The last few months
April 4, 2010
Queenstown - Freshwater Fishing Report
The weather has been pretty rough over the last couple of weeks near Queenstown NZ with many storms fronts coming thru delivering plenty of wind, rain and snow. However the last few days have been pretty nice and brought plenty of welcome relief for fly fisherman to hit the water. Good thing is as we are near the end of season the waters are not seeing so much pressure. In fact there have been plenty of times I have not seen a vehicle at many of the popular access points and have been able to stand almost square to many a fish with out spooking them while they continue feeding oblivious to the fact they are about to get a rude awakening.
Targeting rocky riffles and runs with nymphs have been the name of our game and this has been producing great results with plenty of trout moving into these areas to feed like this 9.5lb beauty
March 29, 2010
Cicadas are still on the trout menu in the high country on a hot afternoon and can be quite a joyful experience for the fly fisherman but as Autumn is now sliding in and the days are getting shorter and temps are cooling down a bit the ciacada's will not be on the menu for much longer but the fish are becoming more active and feeding on mayfly nymphs. We have been targeting rocky riffles in some of the rivers and getting some great success with the nymph (no indicator when possible) and also in the afternoons using a Cicada and sometimes a dropper off it.
My special pattern X has also continued to solicit responses from difficult fish where all else has failed.
It's certainly getting closer now to when the mad mayfly hatches start that we all look forward to near the end of the season down here in the lower South Island streams and rivers. Remember all the lowland waters close the last day of April so make the most of it between now and then and the back country waters close on the last day of May.
March 20, 2010
Well the weather has been a bit unseasonable over the last week in the Queenstown region with some serious storms rolling in from the Southern ocean and bringing high winds, hail, snow and sunny breaks in between. Certainly made fly fishing a little harder but for those who persist with the right attitude comes success.
8.5lbs of New Zealand brown trout
The interesting thing of note over the last few weeks has been the number of trout we have raised using cicada patterns. Getting the right presentation has lifted the fish to open it's mouth and chomp the cicada. Many times however after the success of getting the right cast and presentation has resulted in no hook up due to the rod holder being to quick on the strike. It's a hard thing to get right when you are not used to slow takes of big New Zealand trout and the urge to set the hook too early is strong in many anglers. Remember an appropriate pause is required to allow the fish to close its mouth before you set the hook. There are a few factors that influence when to set the hook.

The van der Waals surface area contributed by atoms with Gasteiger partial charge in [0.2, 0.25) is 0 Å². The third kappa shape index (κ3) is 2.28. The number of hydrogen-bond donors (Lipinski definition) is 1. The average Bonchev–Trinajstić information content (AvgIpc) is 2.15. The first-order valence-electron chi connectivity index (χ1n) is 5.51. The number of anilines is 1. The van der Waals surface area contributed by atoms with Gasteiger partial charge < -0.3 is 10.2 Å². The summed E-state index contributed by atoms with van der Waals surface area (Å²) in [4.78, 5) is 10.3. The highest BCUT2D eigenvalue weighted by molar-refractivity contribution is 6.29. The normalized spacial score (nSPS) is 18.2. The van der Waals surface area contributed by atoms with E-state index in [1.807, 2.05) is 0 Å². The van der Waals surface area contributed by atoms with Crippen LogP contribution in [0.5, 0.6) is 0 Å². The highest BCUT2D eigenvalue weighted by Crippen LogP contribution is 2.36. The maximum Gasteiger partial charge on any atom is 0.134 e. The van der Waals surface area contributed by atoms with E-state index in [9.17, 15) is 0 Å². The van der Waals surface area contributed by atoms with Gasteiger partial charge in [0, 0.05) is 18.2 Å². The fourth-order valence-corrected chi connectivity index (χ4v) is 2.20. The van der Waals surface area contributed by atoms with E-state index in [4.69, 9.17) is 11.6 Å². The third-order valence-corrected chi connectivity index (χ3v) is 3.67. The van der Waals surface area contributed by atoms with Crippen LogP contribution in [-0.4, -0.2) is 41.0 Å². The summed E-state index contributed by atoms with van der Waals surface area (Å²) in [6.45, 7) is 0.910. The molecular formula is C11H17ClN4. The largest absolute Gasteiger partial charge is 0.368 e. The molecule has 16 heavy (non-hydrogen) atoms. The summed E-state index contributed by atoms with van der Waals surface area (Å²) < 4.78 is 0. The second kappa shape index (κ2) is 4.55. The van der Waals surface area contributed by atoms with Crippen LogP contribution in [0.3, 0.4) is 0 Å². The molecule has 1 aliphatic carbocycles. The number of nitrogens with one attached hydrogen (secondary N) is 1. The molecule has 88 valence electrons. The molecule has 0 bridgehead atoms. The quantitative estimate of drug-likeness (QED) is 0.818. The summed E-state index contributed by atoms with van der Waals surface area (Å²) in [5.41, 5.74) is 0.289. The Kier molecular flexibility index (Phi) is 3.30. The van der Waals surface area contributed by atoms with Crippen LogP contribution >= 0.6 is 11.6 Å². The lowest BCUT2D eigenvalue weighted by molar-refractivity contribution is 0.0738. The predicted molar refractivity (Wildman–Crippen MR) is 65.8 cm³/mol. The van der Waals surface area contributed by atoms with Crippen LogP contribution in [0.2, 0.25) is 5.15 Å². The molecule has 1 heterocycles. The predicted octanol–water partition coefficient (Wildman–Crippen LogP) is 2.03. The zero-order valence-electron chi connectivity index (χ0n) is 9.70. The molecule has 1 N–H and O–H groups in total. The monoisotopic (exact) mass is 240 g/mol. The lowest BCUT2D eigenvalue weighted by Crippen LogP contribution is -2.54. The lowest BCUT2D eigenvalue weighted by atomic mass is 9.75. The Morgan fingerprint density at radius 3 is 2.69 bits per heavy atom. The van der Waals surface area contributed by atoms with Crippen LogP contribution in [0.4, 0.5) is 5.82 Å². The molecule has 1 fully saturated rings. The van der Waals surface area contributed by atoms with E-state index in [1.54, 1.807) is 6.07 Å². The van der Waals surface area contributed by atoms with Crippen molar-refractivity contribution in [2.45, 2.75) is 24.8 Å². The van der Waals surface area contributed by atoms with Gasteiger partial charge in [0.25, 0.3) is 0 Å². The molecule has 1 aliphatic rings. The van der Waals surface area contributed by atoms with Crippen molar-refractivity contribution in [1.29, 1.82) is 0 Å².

Size of fish
Speed of water
Speed of take
Upstream or downstream take
My general rule of thumb is to say "God save the Queen" or "God save Dick Chaney" (he really needs it)! This gets altered slightly depending on the variables above to be either slightly faster or slower (slower usually being the case).
Now the above may not work for you – you need to find something that does work for you to create the appropriate pause before setting. It needs to be something that works for you and your personality.
I have had clients say various things such as "not now but now", " don't set the hook", " set the hook now", "what a hog and set", " got you you bastard", "look at the hooters on that", and my all time favourite " it's as big as a thigh wader"!
Ok, you get the point now go catch some big New Zealand trout on the dry fly.
bent rod on a hog
March 16, 2010
Sorry I haven't got back to you since I was over in December. Just a follow up to thank you for the two great guided days we had. It was a highlight of my New Zealand trip. Also give a big thanks to your dad for coming over to the motel in Lumsden in the pouring rain to pass your message onto me about the river conditions the next day.
I'll give you a report on what happened to next day. Well it poured all night and I headed up to the XXXX lakes. I did not quite make it, but stopped on the XXXX river downstream from the lakes. The sun had come out with no wind and the river was clear and running really hard. As you know the river is full and fast. I fished upstream for quite a while struggling to find any fish holding water. I was going to turn around when I spotted a suspect shape in the eye of a pool. I had covered the area blind fishing but it make a huge difference to be able to target you cast to a specific shape. Second cast a lively 4.5 lbs rainbow trout took off downstream with me stumbling along behind. After landing the fish I remember you telling me that rainbows will often be in pairs. Sure enough another fish soon followed. This was a better fish and looked real deep. A few spectacular leaps and the hook pulled.
With a new zip in my step I headed off upstream again I went quite a way until I came to a large pool. To fish it I had to cross the wide tail. A small stream flowed strongly into eye of the pool. The stream emerged from dense native forest and fed straight into the top of the pool. The true left bank was covered in thick native vegitation. I spotted one fish on the sandy slow water below the eye which I caught fist cast. I then worked my way up the pool with a two nymph rig and indicator. There was a deep slot just down from where the creek joined. The indicator was ripped away as soon as it passed. Expecting the river bed, I struck. It felt like a bolder until a solid series of head shakes told otherwise. A few stressfull minutes passed and an very fat rainbow trout rolled into my net. It was about 6lb and in great condition. It had that red arse that mice feeders have. Second cast in the same spot produced another bigger fish and again after that. I had stumbled upon the holly grail of big rainbow trout hole. I caught and released 6 or 7 in a row from 5lbs up to a rotund 8.5lbs. I left with I'm sure more fish to be caught and headed home very satisfied. It shows that if you keep on trying you never know what might happen.